Ed Giorgio, then chief cryptanalyst for the NSA, famously remarked that, “In our line of work, security and privacy are a zero sum game.” I do not intend to argue his point for him. I do not have to; every proposal for reinventing the Internet stresses the law-and-order essentialness of strong authentication in service of attribution, based on the finding that without attribution there is no deterrence to cybercrime because forensics will never close the widening evidentiary gap. Looking backwards, we see ready examples: the general public was only too happy to yield to cell-phone location tracking so that they could call 911 without having to know where they were. Looking forward, without universal strong authentication, tomorrow’s cybercriminal will not need the fuss and bother of maintaining a botnet when, with a few hundred stolen credit cards, he will be able to buy all the virtual machines he needs from cloud computing operators. In short, my third conclusion is that if the tariff of security is paid, it will be paid in the coin of privacy.
As much as I would wish, the market is unlikely to come to the rescue here, since a market only exists where there is demand. I do not see that demand; I do not see it in the general population (which is far more dependent on the digital world than it wants to realize, inured as it is to convenience über alles), and I do not see it in government. It has been said over and over for twenty years, “If only we could make government’s procurement engine drive the market toward secure products.” This, ladies and gentlemen, is a pleasant fiction. First, the United States government’s buying power is staggering but, on a world scale, it is less than market-driving, and growing less so. Second, we have long since demonstrated that the single greatest barrier to introducing innovation into government is that procurement rules obliterate any hope of real entrepreneurs approaching the city gate. Third, 90-plus percent of the installable base is not in government, but in the private sector. Sadly, then, my fourth conclusion is that market demand is not going to provide, in and of itself, a solution.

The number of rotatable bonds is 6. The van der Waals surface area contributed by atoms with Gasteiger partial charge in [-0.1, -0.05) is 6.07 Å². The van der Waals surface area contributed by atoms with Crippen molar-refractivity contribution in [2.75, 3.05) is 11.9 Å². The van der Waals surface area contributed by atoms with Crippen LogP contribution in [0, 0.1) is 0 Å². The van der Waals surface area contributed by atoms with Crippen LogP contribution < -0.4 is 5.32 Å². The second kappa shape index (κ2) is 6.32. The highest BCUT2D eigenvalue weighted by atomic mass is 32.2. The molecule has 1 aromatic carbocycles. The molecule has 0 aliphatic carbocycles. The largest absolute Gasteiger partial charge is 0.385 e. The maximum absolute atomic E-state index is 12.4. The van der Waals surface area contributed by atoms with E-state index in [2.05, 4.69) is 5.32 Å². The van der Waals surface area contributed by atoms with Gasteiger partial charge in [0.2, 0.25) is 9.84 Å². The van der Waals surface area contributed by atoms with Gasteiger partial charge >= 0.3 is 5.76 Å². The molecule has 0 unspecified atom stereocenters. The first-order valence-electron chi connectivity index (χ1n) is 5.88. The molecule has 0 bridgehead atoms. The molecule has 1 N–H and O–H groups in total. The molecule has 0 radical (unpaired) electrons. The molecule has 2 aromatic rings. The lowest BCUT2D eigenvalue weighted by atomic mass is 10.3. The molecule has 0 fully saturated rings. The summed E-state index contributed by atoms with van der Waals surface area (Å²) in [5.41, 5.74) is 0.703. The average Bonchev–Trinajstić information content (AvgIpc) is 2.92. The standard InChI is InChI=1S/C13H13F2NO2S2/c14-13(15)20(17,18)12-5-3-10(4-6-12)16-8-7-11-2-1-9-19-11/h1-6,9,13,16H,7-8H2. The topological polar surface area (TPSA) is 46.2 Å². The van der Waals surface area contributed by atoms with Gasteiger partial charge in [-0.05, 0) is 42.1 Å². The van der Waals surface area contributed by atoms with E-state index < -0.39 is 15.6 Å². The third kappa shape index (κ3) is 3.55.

It would be rude and facile to repeat that when you do not know where you are going, any direction will do. But there are so many directions we could go now that I risk sounding rude and facile. Putting aside bread and circuses, I wish we had some sort of consensus on what goal state we wanted, but I am not even sure of that, and, in any case, the rate of change may not only make means temporary, it may also do so for ends. You can think of this as evolution in that evolution’s winners are a random selection.
Government’s usual triad of tools — regulation, taxation, and insurance pricing — are all potential avenues; however, we must remember that all are subject to what I refer to as the Four Verities of Government: